Today, Donald Trump said "Nobody knew healthcare could be so complicated." That statement went unchallenged for, oh, 42 seconds before media and social media erupted with assurances that many, many people knew healthcare was complicated and had known it for some time.
The problem is for years and years various leaders have been wrestling with a set of incompatible objectives. You have "the healthcare industry" composed of large and small profit-making enterprises, including: insurance companies, pharmaceutical companies, medical equipment manufacturers/distributors, hospitals, clinics, pharmacies, nursing homes, visiting nurse services, doctors, nurses, medical practices, etc. You have American citizens with their disparate incomes and zero control over the prices they are charged for medical services/products, and very little control (for most) over what they earn.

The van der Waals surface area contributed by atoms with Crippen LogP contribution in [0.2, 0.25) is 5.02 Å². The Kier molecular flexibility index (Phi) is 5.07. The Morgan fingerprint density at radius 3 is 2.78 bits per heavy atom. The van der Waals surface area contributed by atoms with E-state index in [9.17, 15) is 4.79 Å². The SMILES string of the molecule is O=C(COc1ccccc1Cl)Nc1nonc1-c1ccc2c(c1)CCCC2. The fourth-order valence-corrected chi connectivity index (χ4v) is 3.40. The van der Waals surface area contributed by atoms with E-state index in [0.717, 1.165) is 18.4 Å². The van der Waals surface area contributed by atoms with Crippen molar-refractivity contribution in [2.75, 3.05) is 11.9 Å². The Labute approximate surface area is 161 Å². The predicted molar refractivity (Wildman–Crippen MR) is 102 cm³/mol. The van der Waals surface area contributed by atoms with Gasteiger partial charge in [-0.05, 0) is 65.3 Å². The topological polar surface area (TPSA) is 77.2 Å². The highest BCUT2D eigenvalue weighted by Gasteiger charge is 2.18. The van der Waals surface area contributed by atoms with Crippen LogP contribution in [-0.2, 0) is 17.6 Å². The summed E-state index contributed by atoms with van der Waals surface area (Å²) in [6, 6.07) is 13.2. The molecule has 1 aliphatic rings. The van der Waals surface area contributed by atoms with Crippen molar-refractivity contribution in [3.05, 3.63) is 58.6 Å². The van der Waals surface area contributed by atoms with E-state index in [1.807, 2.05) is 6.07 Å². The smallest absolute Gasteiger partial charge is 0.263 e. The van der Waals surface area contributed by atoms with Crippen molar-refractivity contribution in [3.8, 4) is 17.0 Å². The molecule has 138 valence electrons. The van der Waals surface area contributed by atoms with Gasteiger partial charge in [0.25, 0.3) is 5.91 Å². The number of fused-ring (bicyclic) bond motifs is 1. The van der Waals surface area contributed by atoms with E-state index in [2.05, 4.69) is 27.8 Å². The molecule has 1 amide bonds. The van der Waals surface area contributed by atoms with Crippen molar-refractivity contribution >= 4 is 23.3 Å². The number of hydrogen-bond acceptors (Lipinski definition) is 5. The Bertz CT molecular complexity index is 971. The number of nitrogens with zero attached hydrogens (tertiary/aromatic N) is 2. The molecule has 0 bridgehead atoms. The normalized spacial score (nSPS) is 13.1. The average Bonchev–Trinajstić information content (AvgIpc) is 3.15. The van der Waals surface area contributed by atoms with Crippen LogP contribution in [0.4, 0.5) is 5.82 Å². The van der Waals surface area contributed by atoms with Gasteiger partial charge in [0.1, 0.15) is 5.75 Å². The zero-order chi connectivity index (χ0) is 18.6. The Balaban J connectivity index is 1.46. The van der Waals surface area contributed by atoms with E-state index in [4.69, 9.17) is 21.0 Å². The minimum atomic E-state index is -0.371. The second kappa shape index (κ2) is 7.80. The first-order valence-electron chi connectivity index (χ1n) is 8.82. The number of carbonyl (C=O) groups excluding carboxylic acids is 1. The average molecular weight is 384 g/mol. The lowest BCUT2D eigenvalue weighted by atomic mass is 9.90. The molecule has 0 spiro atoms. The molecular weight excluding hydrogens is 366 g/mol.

The "industry" wants to be able to profit as much as possible. Citizens want to pay as little as possible. Many citizens literally can't afford to pay much, if anything. Wage stagnation, a problem that has been building for 30 years, means millions of Americans work full-time, often more than full-time, and still can't afford medical insurance (among other things). In 2012 half of Americans had a family income of less than just over $50,000; individuals earned $26,000 or less. That's half of Americans. Gross incomes. Think about it. Add up your utilities, rent or mortgage payments, phone costs, and see how far you can go on $26,000/year (before taxes) or less.
Now, Americans have received their medical insurance through their employers since WWII. But since the 1970's incomes have stagnated for large chunks of the public while medical costs have soared. What to do?